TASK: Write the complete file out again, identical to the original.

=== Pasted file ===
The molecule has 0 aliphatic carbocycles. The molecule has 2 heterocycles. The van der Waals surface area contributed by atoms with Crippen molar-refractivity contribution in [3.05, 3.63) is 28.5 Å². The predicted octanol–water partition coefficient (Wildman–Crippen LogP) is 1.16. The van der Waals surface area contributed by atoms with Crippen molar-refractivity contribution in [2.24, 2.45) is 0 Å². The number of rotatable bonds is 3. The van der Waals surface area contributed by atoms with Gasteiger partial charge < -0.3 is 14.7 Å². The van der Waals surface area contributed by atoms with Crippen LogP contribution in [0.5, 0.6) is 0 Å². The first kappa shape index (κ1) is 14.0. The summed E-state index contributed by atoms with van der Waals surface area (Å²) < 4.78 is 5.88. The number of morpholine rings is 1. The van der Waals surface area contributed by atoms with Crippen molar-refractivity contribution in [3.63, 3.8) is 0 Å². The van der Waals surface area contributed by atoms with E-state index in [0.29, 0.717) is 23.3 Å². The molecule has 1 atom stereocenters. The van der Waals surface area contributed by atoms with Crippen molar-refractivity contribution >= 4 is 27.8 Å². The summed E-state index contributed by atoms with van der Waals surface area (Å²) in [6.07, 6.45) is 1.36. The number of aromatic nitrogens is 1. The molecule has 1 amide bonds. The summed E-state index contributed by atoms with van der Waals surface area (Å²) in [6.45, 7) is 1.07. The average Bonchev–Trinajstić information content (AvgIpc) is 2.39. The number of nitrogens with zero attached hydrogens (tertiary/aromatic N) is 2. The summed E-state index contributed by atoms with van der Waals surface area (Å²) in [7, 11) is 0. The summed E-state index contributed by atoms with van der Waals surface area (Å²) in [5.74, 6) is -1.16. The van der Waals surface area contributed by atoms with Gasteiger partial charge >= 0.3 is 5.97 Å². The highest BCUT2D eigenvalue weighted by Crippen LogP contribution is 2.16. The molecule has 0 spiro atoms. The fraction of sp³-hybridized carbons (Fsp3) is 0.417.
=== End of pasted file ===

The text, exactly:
The molecule has 0 aliphatic carbocycles. The molecule has 2 heterocycles. The van der Waals surface area contributed by atoms with Crippen molar-refractivity contribution in [3.05, 3.63) is 28.5 Å². The predicted octanol–water partition coefficient (Wildman–Crippen LogP) is 1.16. The van der Waals surface area contributed by atoms with Crippen molar-refractivity contribution in [2.24, 2.45) is 0 Å². The number of rotatable bonds is 3. The van der Waals surface area contributed by atoms with Gasteiger partial charge < -0.3 is 14.7 Å². The van der Waals surface area contributed by atoms with Crippen LogP contribution in [0.5, 0.6) is 0 Å². The first kappa shape index (κ1) is 14.0. The summed E-state index contributed by atoms with van der Waals surface area (Å²) < 4.78 is 5.88. The number of morpholine rings is 1. The van der Waals surface area contributed by atoms with Crippen molar-refractivity contribution in [3.63, 3.8) is 0 Å². The van der Waals surface area contributed by atoms with E-state index in [0.29, 0.717) is 23.3 Å². The molecule has 1 atom stereocenters. The van der Waals surface area contributed by atoms with Crippen molar-refractivity contribution >= 4 is 27.8 Å². The summed E-state index contributed by atoms with van der Waals surface area (Å²) in [6.07, 6.45) is 1.36. The number of aromatic nitrogens is 1. The molecule has 1 amide bonds. The summed E-state index contributed by atoms with van der Waals surface area (Å²) in [6.45, 7) is 1.07. The average Bonchev–Trinajstić information content (AvgIpc) is 2.39. The number of nitrogens with zero attached hydrogens (tertiary/aromatic N) is 2. The summed E-state index contributed by atoms with van der Waals surface area (Å²) in [7, 11) is 0. The summed E-state index contributed by atoms with van der Waals surface area (Å²) in [5.74, 6) is -1.16. The van der Waals surface area contributed by atoms with Gasteiger partial charge >= 0.3 is 5.97 Å². The highest BCUT2D eigenvalue weighted by Crippen LogP contribution is 2.16. The molecule has 0 spiro atoms. The fraction of sp³-hybridized carbons (Fsp3) is 0.417.